Rail infrastructure – a sorry tale of three continents

Two media articles today paint an interesting picture of the current status of rail transport in Australia – and also provide a disturbing contrast with what is happening in the rest of the world.

The first is a Fairfax article which reports that a survey by research firm UMR shows that almost 80 per cent of Australians would consider using high-speed rail if it was available for holiday travel, while almost 9 per cent of those surveyed support the reopening of country railways. Perhaps not surprisingly, 60 per cent strongly supported the concept of cheap $1 rail tickets for individuals and families during holidays, while 30% supported the idea.

The survey appears to have been undertaken in the context of reducing the national holiday road toll; the distances involved and whether the questions were put in relation to rural or metropolitan train travel (or both) was not indicated in the article. However, even allowing for this and the fact that the research was commissioned by the national rail union, the results show a striking level of support for rail travel.

In the second rail-related news story to emerge today, Downer EDI has announced that the next generation of Sydney commuter trains will not start operating until late May or early June because of production delays. The company will also take a $250 million hit on the Waratah train contract, on top of a $190 million provision made last year.

Although the company claimed in December that it would hand the first Waratah trains to RailCorp by early January, it now says it has found bugs in the train’s electronics and has had to recruit “more senior staff with experience in train-building” and change its production schedule. This delay will make delivery of the trains to RailCorp 14 months behind schedule.

Contrast this state of affairs – a rolling stock order continually deferred and the unfulfilled desire of Australians for high-speed rail travel – with what is happening on two other continents, Asia and North America.

In China, the 1,318 kilometre high-speed link between Beijing and Shanghai has just opened, cutting travel time in half to less than five hours.  This is the longest high-speed line in the world – the entire French TGV system totals 1,700 kilometres.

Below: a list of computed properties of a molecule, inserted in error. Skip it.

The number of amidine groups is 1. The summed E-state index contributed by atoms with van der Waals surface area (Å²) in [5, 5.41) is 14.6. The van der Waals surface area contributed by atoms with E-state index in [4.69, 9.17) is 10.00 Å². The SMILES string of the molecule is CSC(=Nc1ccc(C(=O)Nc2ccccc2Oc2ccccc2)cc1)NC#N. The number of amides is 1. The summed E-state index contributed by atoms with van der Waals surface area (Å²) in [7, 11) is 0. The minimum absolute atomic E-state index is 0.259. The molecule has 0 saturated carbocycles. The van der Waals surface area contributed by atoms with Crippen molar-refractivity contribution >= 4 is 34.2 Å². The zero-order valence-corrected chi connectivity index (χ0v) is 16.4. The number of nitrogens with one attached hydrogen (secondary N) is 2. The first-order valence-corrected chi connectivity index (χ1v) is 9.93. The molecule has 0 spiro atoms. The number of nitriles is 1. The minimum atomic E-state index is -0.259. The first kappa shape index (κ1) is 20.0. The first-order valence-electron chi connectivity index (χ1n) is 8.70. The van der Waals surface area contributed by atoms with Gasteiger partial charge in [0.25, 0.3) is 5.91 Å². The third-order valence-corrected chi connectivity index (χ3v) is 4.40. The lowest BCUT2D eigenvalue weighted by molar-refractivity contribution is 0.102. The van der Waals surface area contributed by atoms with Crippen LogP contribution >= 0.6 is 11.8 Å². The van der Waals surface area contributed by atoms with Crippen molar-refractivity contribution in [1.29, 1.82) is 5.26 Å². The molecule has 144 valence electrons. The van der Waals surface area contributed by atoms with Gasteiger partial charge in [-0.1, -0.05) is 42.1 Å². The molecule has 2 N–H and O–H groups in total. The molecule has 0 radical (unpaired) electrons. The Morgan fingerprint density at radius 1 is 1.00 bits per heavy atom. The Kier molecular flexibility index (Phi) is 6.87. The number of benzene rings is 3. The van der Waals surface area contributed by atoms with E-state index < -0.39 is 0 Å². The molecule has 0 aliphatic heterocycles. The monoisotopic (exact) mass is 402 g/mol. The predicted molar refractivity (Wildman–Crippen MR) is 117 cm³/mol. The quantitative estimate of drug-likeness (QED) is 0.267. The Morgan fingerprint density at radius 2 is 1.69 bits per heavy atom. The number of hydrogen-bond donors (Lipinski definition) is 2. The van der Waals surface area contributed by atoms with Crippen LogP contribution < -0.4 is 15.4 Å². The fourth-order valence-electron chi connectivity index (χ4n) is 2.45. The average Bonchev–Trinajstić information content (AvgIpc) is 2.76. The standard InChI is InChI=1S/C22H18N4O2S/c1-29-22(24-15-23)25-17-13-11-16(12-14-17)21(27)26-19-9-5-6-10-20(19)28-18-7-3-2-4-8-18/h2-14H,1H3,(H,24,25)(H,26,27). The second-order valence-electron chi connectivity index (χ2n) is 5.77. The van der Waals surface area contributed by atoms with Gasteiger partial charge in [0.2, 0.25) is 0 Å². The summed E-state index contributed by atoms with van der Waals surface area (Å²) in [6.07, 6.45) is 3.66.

Chinese High Speed Train - courtesy Wikipedia

Chinese High Speed Train - courtesy Wikipedia

 In little over a decade China has constructed the world’s largest high-speed rail network, at over 8,350 kilometres. It is expected that the system will reach 16,000 kilometres by 2016. Thousands of kilometres of urban railways are also planned to add to the systems and lines already opened.

China is not alone. Other Asian countries from Thailand to the Middle East have recently opened or are constructing major metro lines and high speed rail links, with even more ambitious plans for the future.

Los Angeles metro trains - courtesy Wikipedia

Los Angeles metro trains - courtesy Wikipedia

Even in North America, the land of the private car, 21 new light and heavy rail systems opened over the past decade and many existing ones were extended. In the next 12 months five new light rail lines or extensions will open, along with two new commuter rail corridors. A dozen public transport projects will begin construction, joining over 25 projects already underway.

So, in less than the time it has taken the (previous) Australian Government to announce and abandon an extensive feasibility inquiry into high speed rail – and then its successor to convene another “strategic study”  – the Chinese have built over 8,000 kilometres of high-speed track.

And in the time it has taken the NSW Government to build one suburban rail extension (Epping to Chatswood), commence another (South West Rail Link) and announce, cancel and re-announce about half a dozen other metros and heavy rail links, scores of North American and Chinese cities have built major rail extensions, new lines and in some cases constructed complete metro or light rail systems.

I know that Australia has greater distances and lower population densities than either North America or China, but surely we can do better than this. Judging by the UMR research, the Australian public certainly think so.

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